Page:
Tyrone Power Collection, Vol. 2 [5 Discs] [DVD]

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Special Features

  • Tyrone Power: Prince of Fox featurette
  • Ty and Loretta: Sweethearts of the Silver Screen featurette
  • My Dad, Tyrone Power featurette
  • Jayne Meadows Remembers featurette
  • Deleted scenes
  • Poster gallery
  • Closed Captioned


The Luck of the Irish
A semi-fantasy with sociological overtones, The Luck of the Irish stars Tyrone Power as an American journalist named Stephen Fitzgerald visiting the home of his ancestors in Ireland. Power encounters a jolly old man (Cecil Kellaway) who claims to be a leprechaun -- and proves it to the journalist's satisfaction. The leprechaun trails Stephen to New York, smooths the path of romance between Stephen and lovely Nora (Anne Baxter), and watches in dismay as Stephen becomes the tool of a quasi-fascistic publisher. The journalist comes to his senses thanks to the leprechaun's intervention and goes to work for a more liberal publication. He heads back to Ireland with new wife, Nora, and the beneficent leprechaun. The Luck of the Irish was based on a novel by Guy and Constance Jones, who probably would have been blacklisted when the political winds of Hollywood shifted a few years later. ~ Hal Erickson, Rovi

That Wonderful Urge
That Wonderful Urge is the second remake of Love is News (37), and is much closer to the original than the first remake (the Betty Grable musical Sweet Rosie O'Grady). Tyrone Power repeats his role from the 1937 film as a handsome reporter who targets a flighty heiress (Gene Tierney, taking over from Loretta Young) for ridicule. Sick of unwanted public attention, the heiress announces that she has secretly married Power, forcing him to endure the spotlight for a change. Several crosses and double-crosses later, Power and Tierney find that they're really in love after all. Personal item: This writer's favorite version of Love is News is the 1940 radio adaptation, which starred a wildly adlibbing Bob Hope. ~ Hal Erickson, Rovi

Love Is News
Slightly reminiscent of Frank Capra's Platinum Blonde (31), this screwball comedy features those two stalwarts of 1930s comedies: The brash reporter and the giddy heiress. Tyrone Power is the reporter, who makes his living writing about the foibles of the idle rich. His special target is heiress Loretta Young, the daughter of an influential financier (Dudley Digges). Young gets even by announcing her engagement to Power; now it's his turn to have his every movement scrutinized by the Public. Both reporter and heiress connive to embarrass one another, but (as expected) they're headed for the altar at fadeout time. Love is News was remade in 1949 as That Wonderful Urge, with Tyrone Power reprising his role and Gene Tierney in the Loretta Young part. ~ Hal Erickson, Rovi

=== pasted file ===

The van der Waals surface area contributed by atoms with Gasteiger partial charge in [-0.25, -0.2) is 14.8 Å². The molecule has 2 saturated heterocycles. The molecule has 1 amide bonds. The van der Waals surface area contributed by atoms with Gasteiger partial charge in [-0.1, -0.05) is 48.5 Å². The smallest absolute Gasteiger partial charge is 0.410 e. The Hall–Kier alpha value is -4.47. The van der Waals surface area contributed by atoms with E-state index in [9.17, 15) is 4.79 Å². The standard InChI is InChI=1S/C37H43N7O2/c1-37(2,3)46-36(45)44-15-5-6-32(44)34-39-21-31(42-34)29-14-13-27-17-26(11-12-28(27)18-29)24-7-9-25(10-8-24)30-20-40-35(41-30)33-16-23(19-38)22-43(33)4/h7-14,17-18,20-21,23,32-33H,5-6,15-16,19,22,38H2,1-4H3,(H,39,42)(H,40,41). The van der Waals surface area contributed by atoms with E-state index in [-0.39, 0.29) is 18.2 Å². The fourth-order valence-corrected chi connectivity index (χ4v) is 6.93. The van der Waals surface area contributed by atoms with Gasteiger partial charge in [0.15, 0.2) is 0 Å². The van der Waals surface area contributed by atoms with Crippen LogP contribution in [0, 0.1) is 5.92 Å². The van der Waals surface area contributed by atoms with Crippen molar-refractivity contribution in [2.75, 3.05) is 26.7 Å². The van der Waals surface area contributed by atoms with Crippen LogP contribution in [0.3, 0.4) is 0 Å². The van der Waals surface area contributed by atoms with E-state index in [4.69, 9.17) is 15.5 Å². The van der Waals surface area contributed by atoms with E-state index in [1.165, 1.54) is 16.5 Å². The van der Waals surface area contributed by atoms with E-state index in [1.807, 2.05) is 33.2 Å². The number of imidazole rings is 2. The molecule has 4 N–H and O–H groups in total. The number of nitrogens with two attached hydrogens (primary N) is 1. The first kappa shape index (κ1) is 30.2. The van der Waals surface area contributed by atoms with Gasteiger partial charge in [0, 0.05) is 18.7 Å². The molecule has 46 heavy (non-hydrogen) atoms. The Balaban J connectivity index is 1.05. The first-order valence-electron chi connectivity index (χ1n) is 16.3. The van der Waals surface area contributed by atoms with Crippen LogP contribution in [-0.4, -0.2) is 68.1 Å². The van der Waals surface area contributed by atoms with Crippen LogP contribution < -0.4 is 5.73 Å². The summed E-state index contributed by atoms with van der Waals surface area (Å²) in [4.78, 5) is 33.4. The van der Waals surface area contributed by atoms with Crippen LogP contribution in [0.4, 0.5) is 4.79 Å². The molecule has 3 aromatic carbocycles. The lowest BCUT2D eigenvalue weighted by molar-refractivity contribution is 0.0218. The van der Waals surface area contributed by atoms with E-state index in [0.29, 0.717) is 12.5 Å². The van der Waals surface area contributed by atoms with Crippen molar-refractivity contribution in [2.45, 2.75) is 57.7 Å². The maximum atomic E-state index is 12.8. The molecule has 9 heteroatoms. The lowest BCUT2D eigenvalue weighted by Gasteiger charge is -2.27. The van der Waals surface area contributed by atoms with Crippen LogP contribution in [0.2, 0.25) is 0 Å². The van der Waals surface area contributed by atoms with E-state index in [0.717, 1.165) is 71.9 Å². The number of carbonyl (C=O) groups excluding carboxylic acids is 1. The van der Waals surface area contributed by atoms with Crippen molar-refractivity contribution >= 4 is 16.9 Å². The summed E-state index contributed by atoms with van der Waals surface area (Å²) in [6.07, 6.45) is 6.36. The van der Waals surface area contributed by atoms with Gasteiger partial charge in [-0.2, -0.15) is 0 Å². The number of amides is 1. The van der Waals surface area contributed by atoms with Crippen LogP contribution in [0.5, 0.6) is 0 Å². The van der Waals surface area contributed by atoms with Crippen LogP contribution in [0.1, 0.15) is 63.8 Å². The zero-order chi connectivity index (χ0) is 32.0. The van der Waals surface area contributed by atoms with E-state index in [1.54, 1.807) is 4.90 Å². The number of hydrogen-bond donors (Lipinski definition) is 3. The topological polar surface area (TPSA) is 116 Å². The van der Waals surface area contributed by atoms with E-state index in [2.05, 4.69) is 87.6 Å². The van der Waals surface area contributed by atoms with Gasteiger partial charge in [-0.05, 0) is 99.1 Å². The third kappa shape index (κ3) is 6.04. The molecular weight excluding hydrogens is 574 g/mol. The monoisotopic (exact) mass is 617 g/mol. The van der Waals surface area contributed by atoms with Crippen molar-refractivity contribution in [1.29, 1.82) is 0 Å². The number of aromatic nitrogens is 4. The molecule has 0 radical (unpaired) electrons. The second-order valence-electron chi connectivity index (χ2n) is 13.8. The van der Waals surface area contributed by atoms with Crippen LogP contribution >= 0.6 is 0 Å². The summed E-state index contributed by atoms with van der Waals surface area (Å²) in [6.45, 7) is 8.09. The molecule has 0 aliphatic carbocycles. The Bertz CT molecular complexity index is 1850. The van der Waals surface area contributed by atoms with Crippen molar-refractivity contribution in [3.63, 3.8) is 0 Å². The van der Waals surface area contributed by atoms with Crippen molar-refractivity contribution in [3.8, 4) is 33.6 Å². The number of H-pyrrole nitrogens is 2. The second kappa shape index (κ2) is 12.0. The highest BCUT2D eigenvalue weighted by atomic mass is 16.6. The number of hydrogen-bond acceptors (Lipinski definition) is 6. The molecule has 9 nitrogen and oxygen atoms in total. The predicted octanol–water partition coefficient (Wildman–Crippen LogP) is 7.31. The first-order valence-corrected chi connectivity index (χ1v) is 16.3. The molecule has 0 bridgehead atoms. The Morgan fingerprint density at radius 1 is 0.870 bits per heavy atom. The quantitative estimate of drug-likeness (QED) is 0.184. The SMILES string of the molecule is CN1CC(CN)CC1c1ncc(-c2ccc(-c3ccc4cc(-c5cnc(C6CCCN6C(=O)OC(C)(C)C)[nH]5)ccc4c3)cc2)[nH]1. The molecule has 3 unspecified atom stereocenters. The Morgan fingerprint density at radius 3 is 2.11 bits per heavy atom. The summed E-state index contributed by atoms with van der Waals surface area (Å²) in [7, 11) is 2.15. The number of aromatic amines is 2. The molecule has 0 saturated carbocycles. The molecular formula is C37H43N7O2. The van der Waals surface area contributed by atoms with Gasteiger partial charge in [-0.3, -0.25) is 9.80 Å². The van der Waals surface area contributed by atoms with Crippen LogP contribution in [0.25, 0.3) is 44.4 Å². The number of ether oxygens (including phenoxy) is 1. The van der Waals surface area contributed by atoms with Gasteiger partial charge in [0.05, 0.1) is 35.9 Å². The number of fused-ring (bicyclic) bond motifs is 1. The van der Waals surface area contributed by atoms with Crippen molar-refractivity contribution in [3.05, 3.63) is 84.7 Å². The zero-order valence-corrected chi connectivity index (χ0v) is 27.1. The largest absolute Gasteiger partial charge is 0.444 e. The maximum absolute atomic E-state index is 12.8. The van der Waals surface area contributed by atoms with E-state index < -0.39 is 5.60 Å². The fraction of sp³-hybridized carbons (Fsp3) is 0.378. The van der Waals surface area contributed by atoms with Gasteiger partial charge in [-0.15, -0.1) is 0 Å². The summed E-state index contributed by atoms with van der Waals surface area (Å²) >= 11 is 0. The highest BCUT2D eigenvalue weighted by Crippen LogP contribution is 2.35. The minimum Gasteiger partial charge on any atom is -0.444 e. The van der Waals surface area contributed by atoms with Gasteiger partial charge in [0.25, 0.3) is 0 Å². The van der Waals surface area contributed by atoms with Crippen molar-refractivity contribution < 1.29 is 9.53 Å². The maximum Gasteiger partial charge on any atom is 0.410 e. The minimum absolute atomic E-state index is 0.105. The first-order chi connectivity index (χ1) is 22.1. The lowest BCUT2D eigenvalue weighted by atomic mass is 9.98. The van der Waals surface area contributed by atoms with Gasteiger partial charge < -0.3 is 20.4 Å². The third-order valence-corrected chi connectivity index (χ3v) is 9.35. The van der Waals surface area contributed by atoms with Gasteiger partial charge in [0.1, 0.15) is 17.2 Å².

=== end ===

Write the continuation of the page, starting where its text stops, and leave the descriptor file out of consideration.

Daytime Wives
This domestic drama played up the hard-working secretary versus lazy wife scenario. Ruth Holt (Derelys Perdue) is the capable secretary, who is far more of a helpmate to architect Elwood Adams (Wyndham Standing) than his indolent wife, Francine (Grace Darmond). The lazy Francine spends her days going through Adams' money and enjoying the questionable attentions of lounge lizard Larry Gilfeather (Kenneth Gibson). Ruth, meanwhile, keeps a close eye on Adams' work and keeps his firm from falling apart. One day, in the midst of a business crisis, Adams has to introduce Ruth to banker Amos Martin (William Conklin) as his wife. Gilfeather informs Francine of this and she causes Ruth no small amount of grief. Francine comes close to ruining her husband's business, but Ruth helps the warring couple reconcile. She also finds love with Martin, enabling her to become a wife all the time. ~ Janiss Garza, Rovi

Girls' Dormitory
French actress Simone Simon made her American film debut in Girls' Dormitory. Simon portrays a twentyish student in a Swiss private school, harboring a secret passion for headmaster Herbert Marshall. For her own amusement, Simon writes an intense love letter to an imaginary beau; the letter falls in the hands of two snoopy teachers, who suspect the worst. Running away from her accusers, Simone has a chance meeting with Marshall, who reveals that he is in love with her. The official studio synopsis for Girl's Dormitory states that Simone nobly steps aside to allow a middle-aged teacher (Ruth Chatterton) to marry Marshall, but in the film itself Simon ends up with Marshall after all. The synopsis barely mentions Tyrone Power, appearing in his first film for 20th Century-Fox. ~ Hal Erickson, Rovi

Second Honeymoon